The Mule Shoe salient at Spotsylvania

JPinta

Private
Joined
Jun 3, 2013
Location
Columbus, OH
I recently visited the Mule Shoe salient at Spotsylvania and was fortunate enough to find myself the only person there for a solid window of about 15 or 20 minutes (it was around 10:00am). Just me, the flowers & grasses, and the chorus of buzzing insects and chirping birds. What an experience. It was one of the most poignant moments I have felt on a battlefield, east or west, north or south. Much of this had to do of course with me being fortunate enough to be alone with the landscape and to peacefully enjoy what is paradoxically one of the most tranquil places I have ever been. It was surreal. With the exception of the few monuments, signs and two small paths, there is barely anything in the way of 20th/21st century intrusions in the area, and it feels very much the way you might imagine it did 150 years ago.

I thought I might share my favorite photograph I got from the visit, a panorama with the Confederate trenches manned by Rodes’ division to the right and the field over which the Federals in Wright’s VI Corps advanced to strike the western leg of the Mule Shoe on the morning of May 12 to the left.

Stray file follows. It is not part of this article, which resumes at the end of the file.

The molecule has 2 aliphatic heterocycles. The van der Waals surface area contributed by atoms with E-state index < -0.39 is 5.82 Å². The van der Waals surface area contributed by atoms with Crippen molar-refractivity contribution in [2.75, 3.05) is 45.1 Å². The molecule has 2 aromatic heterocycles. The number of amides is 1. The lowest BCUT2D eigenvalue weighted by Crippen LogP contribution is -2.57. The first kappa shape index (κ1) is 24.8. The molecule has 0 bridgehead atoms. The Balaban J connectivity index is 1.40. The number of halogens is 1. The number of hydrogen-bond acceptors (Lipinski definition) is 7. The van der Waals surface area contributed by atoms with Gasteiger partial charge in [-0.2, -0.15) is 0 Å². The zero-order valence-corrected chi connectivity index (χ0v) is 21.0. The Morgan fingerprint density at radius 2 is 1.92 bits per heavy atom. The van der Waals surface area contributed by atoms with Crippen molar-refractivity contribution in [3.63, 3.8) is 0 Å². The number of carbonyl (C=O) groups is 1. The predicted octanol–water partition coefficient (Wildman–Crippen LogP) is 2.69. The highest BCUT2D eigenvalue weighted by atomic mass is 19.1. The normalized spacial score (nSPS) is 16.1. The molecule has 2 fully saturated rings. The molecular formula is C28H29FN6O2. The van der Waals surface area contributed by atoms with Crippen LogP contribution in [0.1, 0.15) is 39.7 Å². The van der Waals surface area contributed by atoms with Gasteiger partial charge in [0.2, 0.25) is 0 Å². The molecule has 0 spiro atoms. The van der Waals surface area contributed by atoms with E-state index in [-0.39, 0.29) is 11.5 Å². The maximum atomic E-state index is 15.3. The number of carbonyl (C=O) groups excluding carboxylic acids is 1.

Muleshoe_Spotsylvania_11July2014.jpg


As “hollowed” as any ground that ever existed on the continent in my opinion.
 

JeffBrooks

Sergeant Major
Joined
Aug 20, 2009
Location
Manor, TX
When the scene was featured of an episode of House of Cards, it was depicted as heavily wooded rather than being an open field. The purpose of having the characters there was actually quite interesting, but I thought they could have gone to the trouble of showing it as it really is.
 

John Winn

Major
Joined
Mar 13, 2014
Location
State of Jefferson
When the scene was featured of an episode of House of Cards, it was depicted as heavily wooded rather than being an open field. The purpose of having the characters there was actually quite interesting, but I thought they could have gone to the trouble of showing it as it really is.

Hah ... I was just thinking the same thing. When we saw the episode I was talking to the DVD player saying 'that's not right ...' while my wife was saying 'shut up - I can't hear the show.'
 

JeffBrooks

Sergeant Major
Joined
Aug 20, 2009
Location
Manor, TX